Circuit 5: Espereza to Campagne-sur-Aude and back via Granes

This is a ride graded Blue on the VTT Aude Pyrenees website. It’s listed under their Circuit Sportif category, which means “Sports Circuit”, in contrast to the other two categories, which translate as “Family Tours” and “Rolling Circuits”. Having figured that out, I’d say that explain a lot!

The Start

The route starts in Esperaza (11260) where there is are pleny of places to park. I like to park in the car park by the cafe L’orygin’l, which is also a great place for a coffee before and/or, if it’s still open when you get back, after. They have free wifi, the owner is a really nice guy, and – importantly, the coffee is good!

The route starts easily enough, turning right out of the car park by the cafe a left just before the railway crossing. This takes you onto a quite back round that is mostly-traffic-free, following the river from Esperaza to Campagne-sur-Aude. It’s an easy pedal and nice little leg stretch: a good opportunity to admire some of the local veggie patches.

Once in Campagne, you can stop at the small but well-stocked shop, if you need supplies (there’s nowhere else for the rest of the ride, so this is your last chance, if you need anything); otherwise, navigate out of the village, crossing the river. After a short stretch on the main road in the direction of Quillan you turn left up a tarmac track, and up you go. From this point onwards I swear the ride is 90% up!

After a short tarmac climb the route turns into a track. Then a short way around the bend and past a wild plum tree absolutely dripping with fruit (at the right time of year) and you’re into what looks like an absolutely fantastic descent. Note to self: this part is a Strava segment, so stopping to pick plums and take photos will drastically reduce your leaderboard position! Past the fruit trees and the track narrows, turning into a steep and rocky descent, not too dissimilar to some of the classic peaks descents, like Potato Alley. Shortly before this point on my ride, I was pondering whether this route would be any good for a hybrid or gravel bike. Well, that right there was my answer! Not because you couldn’t push a hybrid up there – but more likely because if you’re not on a mountain bike you’re probably not used to pushing your bike up trails like this! Personally, after feeling like I’d been riding uphill for most of the time so far, I was also a little dismayed to find myself riding UP such an awesome looking DOWN. Maybe because it’s graded Blue? More on this later.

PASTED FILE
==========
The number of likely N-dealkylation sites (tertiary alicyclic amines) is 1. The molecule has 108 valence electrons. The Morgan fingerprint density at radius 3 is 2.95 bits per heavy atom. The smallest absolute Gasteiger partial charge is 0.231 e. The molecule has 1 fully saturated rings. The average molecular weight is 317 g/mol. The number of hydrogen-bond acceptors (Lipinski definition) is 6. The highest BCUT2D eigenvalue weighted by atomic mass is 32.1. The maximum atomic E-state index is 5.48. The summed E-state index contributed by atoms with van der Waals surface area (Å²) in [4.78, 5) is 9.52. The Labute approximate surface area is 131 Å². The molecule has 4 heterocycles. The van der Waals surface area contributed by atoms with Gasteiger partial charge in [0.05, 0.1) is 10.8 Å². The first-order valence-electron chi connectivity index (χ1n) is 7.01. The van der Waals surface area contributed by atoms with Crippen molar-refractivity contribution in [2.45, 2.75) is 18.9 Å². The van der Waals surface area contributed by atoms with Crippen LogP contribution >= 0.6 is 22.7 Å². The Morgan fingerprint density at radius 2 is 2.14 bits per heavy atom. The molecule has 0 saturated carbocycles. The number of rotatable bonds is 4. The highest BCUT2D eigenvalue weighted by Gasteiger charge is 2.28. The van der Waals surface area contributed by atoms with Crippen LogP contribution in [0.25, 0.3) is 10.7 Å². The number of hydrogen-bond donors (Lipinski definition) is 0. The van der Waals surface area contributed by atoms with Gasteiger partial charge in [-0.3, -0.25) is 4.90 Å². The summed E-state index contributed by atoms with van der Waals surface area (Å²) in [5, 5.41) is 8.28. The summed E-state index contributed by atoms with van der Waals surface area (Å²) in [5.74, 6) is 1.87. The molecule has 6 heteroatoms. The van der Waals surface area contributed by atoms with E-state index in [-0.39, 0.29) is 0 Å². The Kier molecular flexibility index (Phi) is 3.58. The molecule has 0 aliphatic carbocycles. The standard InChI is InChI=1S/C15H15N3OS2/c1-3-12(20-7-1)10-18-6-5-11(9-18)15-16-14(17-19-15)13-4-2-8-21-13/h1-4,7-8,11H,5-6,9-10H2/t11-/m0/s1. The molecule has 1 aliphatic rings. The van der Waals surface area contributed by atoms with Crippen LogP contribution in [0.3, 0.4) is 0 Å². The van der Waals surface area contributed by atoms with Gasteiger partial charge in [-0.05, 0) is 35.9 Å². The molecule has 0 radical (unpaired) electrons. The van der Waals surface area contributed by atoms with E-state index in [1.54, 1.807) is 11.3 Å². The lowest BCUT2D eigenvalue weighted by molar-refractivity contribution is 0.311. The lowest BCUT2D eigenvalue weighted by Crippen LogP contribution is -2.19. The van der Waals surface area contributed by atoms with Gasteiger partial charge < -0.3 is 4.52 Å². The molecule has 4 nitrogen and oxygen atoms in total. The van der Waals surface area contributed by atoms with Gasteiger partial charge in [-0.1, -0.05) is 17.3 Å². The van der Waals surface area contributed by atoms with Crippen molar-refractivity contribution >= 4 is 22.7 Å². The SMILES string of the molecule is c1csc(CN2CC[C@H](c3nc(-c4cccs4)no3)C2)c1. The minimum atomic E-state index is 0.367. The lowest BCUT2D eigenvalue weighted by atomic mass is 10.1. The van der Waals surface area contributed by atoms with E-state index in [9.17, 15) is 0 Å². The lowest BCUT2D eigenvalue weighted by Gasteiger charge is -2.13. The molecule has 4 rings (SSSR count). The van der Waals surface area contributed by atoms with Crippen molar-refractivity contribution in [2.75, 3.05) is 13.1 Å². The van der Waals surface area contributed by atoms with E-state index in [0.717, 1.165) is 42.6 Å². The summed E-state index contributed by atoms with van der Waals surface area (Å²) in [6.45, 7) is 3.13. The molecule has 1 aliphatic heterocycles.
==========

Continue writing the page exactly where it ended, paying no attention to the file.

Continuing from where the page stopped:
Anyway, at the top of the fantastic rocky descent (that you’ve probably just pushed your bike up) there’s a signpost, which gives you the option to tootle along to a viewpoint, giving a fab view of the surrounding area. I didn’t have time for this – also have been there before, as that was on route the 15k ride took for la Ronde VTT des Trois Quilles that I did last year – so just carried on with the route, which follows the path on towards the pretty village of Saint Ferriol.

On my way past here, I had to squeeze past a tractor, which was blocking the way, and also throw a quick Bonjour! at a small group who were there for the grape harvest. A bit further along this path, there’s a very well-organised orchard with peach, plum and apple trees, and a little after that I passed an old woman pushing a trolley fully of apples; I presume that orchard is her handiwork!